|BARAC team at Glastonbury with left to right Parisce Francis, author of this article, Felicia OluTease, Barbara Ntumy (Team leader) and Aaliyah Oke|
Sunday, 7 August 2016
Representing BARAC UK at Glastonbury 2016; a report by Parisce Francis
Team member for this year's BARAC team for Workers Beer at Glastonbury writes on her experience.
If you are interested in volunteering next year get in touch or watch out for updates. BARAC.firstname.lastname@example.org.
I had told myself that 2016 was going to be the year that I finally go to Glastonbury, but I didn’t get
tickets. They sold out in a stupidly small amount of time and I missed out even though my mum, my
friends and I all tried. Needless to say when I saw the BARAC request for volunteers on Facebook I
was beyond happy.
I have been to a few festivals before in the UK and around Europe but I have never worked one
before. Let me tell you I will never be buying a ticket again! Volunteering is the way to festival!
Honestly, my first impressions were not great but that was completely outside the control of BARAC
and Workers Beer Company (WBC). What should have been a 4 hour journey (according to Google
maps) ended up as a 16 hour trip and the majority of that was spent in a traffic jam within 5 miles of
the festival site.
The coach from Manchester arrived in the WBC campsite, known as the village, just as breakfast was
beginning to be served, so my disappointments fell away as my belly filled. During breakfast I met
Aaliyah, a member of my BARAC team. As a group, we had chatted a bit over Whatsapp but not met
in person. Aaliyah showed me about; the showers, portaloos, posh toilets, where to set up my tent
and introduced me to the rest of the team; Barbara and Felicia.
The village is definitely one of the reasons why I’d volunteer again. It is located pretty centrally;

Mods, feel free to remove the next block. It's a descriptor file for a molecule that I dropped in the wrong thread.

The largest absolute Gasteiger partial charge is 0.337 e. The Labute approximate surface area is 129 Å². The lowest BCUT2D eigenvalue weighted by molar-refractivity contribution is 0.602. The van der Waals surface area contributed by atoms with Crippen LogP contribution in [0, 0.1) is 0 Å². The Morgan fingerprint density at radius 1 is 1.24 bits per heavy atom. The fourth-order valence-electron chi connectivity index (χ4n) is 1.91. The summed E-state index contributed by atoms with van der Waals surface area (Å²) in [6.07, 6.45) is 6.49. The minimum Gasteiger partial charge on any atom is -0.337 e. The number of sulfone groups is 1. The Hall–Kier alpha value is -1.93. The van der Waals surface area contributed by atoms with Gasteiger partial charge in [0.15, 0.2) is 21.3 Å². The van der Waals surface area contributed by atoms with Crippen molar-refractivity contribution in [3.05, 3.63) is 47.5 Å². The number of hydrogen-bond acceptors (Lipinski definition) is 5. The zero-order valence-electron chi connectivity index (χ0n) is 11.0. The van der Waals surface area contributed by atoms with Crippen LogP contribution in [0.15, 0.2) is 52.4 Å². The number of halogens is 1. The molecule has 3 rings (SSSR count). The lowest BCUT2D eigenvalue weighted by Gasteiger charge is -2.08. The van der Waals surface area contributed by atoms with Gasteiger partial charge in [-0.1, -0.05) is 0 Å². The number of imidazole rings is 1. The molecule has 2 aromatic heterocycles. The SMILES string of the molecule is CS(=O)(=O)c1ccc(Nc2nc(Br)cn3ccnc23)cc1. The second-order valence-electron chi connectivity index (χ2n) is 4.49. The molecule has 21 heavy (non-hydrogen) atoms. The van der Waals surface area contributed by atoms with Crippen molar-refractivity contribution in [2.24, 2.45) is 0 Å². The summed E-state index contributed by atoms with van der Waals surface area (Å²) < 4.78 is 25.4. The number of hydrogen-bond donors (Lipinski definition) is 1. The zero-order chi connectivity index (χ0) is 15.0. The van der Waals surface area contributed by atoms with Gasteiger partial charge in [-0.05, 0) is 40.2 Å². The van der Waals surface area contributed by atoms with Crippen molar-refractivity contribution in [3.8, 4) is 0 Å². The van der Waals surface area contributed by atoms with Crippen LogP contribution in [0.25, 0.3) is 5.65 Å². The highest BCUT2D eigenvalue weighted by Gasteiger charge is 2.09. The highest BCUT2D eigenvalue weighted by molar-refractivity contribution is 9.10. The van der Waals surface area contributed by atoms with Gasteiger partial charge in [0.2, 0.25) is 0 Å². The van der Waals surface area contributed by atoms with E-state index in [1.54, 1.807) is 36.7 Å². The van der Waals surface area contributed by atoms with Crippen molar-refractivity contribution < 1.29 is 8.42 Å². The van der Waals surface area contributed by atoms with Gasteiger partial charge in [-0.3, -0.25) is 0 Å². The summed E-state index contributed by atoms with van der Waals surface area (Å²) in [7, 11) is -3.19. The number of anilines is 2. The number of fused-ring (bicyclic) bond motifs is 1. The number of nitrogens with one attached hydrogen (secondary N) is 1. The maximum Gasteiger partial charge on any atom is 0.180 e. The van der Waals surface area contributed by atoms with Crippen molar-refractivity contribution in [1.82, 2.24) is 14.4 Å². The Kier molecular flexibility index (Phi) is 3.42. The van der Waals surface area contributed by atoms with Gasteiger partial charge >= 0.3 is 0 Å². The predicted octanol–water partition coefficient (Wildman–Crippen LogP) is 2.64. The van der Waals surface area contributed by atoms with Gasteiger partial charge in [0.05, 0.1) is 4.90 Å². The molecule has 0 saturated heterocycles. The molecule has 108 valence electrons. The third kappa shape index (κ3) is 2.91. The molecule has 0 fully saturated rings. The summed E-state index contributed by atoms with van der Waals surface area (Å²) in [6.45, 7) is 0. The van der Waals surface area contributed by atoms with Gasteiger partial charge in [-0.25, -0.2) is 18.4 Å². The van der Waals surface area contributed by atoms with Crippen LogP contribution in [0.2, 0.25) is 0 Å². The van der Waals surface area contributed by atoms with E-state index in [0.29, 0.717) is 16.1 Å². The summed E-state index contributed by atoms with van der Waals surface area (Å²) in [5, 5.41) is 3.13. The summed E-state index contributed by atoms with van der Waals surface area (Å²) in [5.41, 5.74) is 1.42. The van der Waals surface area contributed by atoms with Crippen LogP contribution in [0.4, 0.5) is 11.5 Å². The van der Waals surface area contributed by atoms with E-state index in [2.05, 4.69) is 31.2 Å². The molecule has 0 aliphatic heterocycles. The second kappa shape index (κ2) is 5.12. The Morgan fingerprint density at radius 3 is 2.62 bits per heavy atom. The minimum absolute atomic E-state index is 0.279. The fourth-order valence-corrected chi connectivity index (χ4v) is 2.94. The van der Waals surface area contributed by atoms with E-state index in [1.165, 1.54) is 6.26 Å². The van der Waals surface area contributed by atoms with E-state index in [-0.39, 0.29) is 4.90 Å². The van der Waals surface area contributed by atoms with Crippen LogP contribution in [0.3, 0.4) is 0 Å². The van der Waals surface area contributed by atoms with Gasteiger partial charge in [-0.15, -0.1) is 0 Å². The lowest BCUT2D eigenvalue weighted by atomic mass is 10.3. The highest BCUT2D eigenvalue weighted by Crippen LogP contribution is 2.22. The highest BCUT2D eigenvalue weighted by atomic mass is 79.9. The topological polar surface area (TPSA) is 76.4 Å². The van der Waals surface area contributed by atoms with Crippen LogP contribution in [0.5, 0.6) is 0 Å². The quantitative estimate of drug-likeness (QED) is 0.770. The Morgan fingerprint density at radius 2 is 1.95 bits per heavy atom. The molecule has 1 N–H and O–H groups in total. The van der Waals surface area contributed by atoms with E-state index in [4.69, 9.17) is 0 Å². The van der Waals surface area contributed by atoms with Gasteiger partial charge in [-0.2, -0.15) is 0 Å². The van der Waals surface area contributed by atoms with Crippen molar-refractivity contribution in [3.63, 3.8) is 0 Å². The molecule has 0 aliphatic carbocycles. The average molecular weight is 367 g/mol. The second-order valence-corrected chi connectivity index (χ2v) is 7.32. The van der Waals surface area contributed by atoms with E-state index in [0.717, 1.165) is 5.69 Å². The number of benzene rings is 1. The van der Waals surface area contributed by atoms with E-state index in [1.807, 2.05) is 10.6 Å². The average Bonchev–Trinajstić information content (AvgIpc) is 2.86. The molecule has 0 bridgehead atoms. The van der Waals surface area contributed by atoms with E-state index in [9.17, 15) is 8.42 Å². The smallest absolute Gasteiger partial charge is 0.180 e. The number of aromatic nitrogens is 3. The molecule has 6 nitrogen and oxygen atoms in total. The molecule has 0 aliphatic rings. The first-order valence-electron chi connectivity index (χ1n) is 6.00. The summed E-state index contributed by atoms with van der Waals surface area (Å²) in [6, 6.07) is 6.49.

there are hot showers, toilets that flush and somewhere to charge your phone. We were also given
2 meals a day and 2 drinks vouchers after each shift. Within the food/beer tent there was a laid
back, community feel which meant that even if you started off sitting alone charging your phone,
within a few minutes you’d be swapping stories about the crazy people you’d served the night
before. Similarly it was nice to walk around the festival site and see familiar faces.
If I had any hesitations about working at the festival before going, it was about working behind the
bar. I have been at festival bars where the queues are 30 men deep and have seen people get angry
with thirst. But that was nothing to worry about; it was really easy and fun. We had a quick brief
before our first shift and were then put to work. We got a pretty good deal; 2 shifts starting 11am till
5pm and 2 starting at 10pm till 3am. Behind the bar you could still feel the party vibes. Our first shift
was in an old school garage tent and when the DJ dropped little man looking at us you would’ve
thought we were on the dance floor.
My time at Glastonbury differed greatly from my previous experiences at festivals, not only because
I was there as a volunteer, but because of the company I was in. Usually I’d go with my friends from
Uni but as the girls I was with this time are political activists my experience differed due to the topics
of the conversations we had. As 4 black women we discussed everything from the transgressions of
white men wearing afro wigs as fancy dress to vintage clothes shopping, to gender identity of/ in
children. Other people in the WBC village were volunteering for a range of social or environmental
causes/groups so conversation was never dull with other teams too. Being around such politically
active and aware people when the result for the referendum was announced was pretty special.
Now I’m home (and mud free) I think Glastonbury definitely lived up to the hype, it was huge! 2016
was not about headliners (no offence Adele) it was all about grime, seeing Novelist get the crowd to
chant ‘f**k David Cameron’ isn’t something I’ll forget. But even if music isn’t your thing there are
so many other things going on like the cinema, comedy stages, even a healing circle. I definitely
recommend volunteering and if you are there next year I’ll see you there!